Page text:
ONE of the country’s leading energy engineering experts has called on the Government and policymakers to “ramp up” our policy on improving energy efficiency and use of renewable energy in homes and transport.
UCC senior lecturer Brian O Gallachóir is part of a team at the university who have been developing an energy systems model which can tell scientists what kind of least-cost energy systems Ireland needs to put in place if we are to achieve the EU targets of reducing energy emissions by 20% by 2020.
Preliminary results from the model, called Irish TIMES, are indicating that emissions savings are best made in the housing sector and in transport and that we need to “at least redouble our efforts” at policy level.
According to Mr O Gallachóir, who was speaking at the Environmental Protection Agency (EPA) Climate Change Conference in Dublin, we need to urgently move away from oil-fired heating systems to biomass- based systems.
“Yes, refit schemes and other incentive-based schemes are in place to improve energy efficiency and the use of renewables in these sectors but these are still far too off course if we want to achieve a 20% reduction. We really need to ramp up these sectors and we need to invest more in developing technologies to improve efficiencies in the housing sector and the transport sector; to strike when the iron is hot. Just look at the type of research being done on making biofuel by the likes of Dr Jerry Murphy in UCC who is making it from grass.”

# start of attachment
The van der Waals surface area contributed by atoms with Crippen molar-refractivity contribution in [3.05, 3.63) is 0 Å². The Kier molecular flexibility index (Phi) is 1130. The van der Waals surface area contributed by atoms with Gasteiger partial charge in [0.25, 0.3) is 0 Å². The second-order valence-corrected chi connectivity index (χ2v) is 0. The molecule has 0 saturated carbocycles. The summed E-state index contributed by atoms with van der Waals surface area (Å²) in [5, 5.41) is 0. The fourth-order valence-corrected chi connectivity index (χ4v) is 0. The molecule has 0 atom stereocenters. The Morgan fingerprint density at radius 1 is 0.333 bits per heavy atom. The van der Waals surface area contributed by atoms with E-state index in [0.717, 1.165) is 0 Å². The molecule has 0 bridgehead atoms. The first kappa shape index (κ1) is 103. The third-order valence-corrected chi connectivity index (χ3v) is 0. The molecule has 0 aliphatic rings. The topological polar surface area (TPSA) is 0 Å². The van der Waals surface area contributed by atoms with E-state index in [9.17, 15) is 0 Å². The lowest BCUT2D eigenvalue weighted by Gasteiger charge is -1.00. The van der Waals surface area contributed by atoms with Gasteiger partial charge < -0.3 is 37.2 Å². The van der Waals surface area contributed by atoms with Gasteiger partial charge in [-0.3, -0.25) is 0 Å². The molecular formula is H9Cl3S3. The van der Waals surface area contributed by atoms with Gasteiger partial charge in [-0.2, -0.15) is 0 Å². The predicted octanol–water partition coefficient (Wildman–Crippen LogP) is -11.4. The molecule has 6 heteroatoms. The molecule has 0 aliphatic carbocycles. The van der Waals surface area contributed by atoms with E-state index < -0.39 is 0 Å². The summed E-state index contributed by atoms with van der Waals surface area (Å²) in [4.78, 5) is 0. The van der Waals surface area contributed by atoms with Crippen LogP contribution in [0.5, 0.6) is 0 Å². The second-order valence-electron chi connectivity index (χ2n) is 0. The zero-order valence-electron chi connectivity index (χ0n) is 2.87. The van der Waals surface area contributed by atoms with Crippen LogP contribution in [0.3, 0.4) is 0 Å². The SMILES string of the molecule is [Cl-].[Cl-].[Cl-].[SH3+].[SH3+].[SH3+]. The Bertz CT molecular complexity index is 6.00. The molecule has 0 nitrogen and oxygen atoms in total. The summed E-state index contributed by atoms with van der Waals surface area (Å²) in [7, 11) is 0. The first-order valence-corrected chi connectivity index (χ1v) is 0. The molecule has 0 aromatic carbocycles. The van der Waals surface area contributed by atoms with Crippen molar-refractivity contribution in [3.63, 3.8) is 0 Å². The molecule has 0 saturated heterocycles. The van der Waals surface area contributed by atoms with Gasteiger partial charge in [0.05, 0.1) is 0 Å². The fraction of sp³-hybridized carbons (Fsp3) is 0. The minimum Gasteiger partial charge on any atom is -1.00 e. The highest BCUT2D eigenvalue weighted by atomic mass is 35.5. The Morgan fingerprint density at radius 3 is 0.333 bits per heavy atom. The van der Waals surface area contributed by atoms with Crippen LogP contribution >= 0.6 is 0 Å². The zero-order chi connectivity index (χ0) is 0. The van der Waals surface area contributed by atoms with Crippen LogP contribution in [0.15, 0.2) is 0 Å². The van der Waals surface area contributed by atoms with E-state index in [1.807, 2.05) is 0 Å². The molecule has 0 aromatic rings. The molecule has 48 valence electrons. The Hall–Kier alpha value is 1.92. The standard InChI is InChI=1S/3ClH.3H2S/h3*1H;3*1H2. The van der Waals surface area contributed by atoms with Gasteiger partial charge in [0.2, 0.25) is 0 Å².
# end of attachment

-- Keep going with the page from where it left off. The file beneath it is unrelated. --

Next year, scientific journal Nature will publish a new journal, Nature Climate Change. Its chief editor Dr Olive Heffernan was in Dublin yesterday for the conference where she spoke about the challenges climate change scientists face when dealing with the media.
“There is an element of uncertainty surrounding climate change. Scientists are being asked by the media and politicians to give answers to questions that are highly uncertain and this is posing challenges,” she said.
Dr Heffernan said Governments and politicians increasingly ask for “predictions” over the next 10, 15 and 20 years, “that will allow them to plan ahead”.
“Asking climate scientists for predictions for 20 years ahead can’t be done with reliability as there are still too many unknowns,” she said.
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